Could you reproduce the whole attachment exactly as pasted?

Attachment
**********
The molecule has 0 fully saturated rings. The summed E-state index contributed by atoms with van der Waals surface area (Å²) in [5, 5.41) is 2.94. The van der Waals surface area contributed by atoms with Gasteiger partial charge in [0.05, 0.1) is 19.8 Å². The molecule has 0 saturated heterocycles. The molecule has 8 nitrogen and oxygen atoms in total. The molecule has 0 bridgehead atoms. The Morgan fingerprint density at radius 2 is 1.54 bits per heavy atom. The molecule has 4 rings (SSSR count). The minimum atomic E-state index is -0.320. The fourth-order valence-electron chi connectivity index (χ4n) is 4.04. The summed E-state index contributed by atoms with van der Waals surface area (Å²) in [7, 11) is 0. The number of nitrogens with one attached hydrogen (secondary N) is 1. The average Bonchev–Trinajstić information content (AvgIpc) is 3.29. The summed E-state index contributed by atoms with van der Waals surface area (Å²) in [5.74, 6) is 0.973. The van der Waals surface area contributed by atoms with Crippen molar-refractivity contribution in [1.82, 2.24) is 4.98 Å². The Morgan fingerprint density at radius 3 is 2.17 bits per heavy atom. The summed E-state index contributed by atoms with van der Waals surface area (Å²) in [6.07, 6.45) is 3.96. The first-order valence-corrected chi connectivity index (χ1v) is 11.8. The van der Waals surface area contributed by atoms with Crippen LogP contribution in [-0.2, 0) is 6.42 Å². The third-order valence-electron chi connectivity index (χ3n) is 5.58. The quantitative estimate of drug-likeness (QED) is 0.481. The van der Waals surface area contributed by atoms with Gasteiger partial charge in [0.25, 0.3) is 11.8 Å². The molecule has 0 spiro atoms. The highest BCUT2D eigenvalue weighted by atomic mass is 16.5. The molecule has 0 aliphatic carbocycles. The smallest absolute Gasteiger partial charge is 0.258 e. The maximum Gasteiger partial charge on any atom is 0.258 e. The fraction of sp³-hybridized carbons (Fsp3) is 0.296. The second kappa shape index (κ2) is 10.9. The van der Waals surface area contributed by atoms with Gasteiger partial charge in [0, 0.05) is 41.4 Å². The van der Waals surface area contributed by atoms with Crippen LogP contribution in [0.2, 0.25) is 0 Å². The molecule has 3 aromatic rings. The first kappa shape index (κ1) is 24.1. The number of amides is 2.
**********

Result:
The molecule has 0 fully saturated rings. The summed E-state index contributed by atoms with van der Waals surface area (Å²) in [5, 5.41) is 2.94. The van der Waals surface area contributed by atoms with Gasteiger partial charge in [0.05, 0.1) is 19.8 Å². The molecule has 0 saturated heterocycles. The molecule has 8 nitrogen and oxygen atoms in total. The molecule has 0 bridgehead atoms. The Morgan fingerprint density at radius 2 is 1.54 bits per heavy atom. The molecule has 4 rings (SSSR count). The minimum atomic E-state index is -0.320. The fourth-order valence-electron chi connectivity index (χ4n) is 4.04. The summed E-state index contributed by atoms with van der Waals surface area (Å²) in [7, 11) is 0. The number of nitrogens with one attached hydrogen (secondary N) is 1. The average Bonchev–Trinajstić information content (AvgIpc) is 3.29. The summed E-state index contributed by atoms with van der Waals surface area (Å²) in [5.74, 6) is 0.973. The van der Waals surface area contributed by atoms with Crippen molar-refractivity contribution in [1.82, 2.24) is 4.98 Å². The Morgan fingerprint density at radius 3 is 2.17 bits per heavy atom. The summed E-state index contributed by atoms with van der Waals surface area (Å²) in [6.07, 6.45) is 3.96. The first-order valence-corrected chi connectivity index (χ1v) is 11.8. The van der Waals surface area contributed by atoms with Crippen LogP contribution in [-0.2, 0) is 6.42 Å². The third-order valence-electron chi connectivity index (χ3n) is 5.58. The quantitative estimate of drug-likeness (QED) is 0.481. The van der Waals surface area contributed by atoms with Gasteiger partial charge in [0.25, 0.3) is 11.8 Å². The molecule has 0 spiro atoms. The highest BCUT2D eigenvalue weighted by atomic mass is 16.5. The molecule has 0 aliphatic carbocycles. The smallest absolute Gasteiger partial charge is 0.258 e. The maximum Gasteiger partial charge on any atom is 0.258 e. The fraction of sp³-hybridized carbons (Fsp3) is 0.296. The second kappa shape index (κ2) is 10.9. The van der Waals surface area contributed by atoms with Gasteiger partial charge in [0, 0.05) is 41.4 Å². The van der Waals surface area contributed by atoms with Crippen LogP contribution in [0.2, 0.25) is 0 Å². The molecule has 3 aromatic rings. The first kappa shape index (κ1) is 24.1. The number of amides is 2.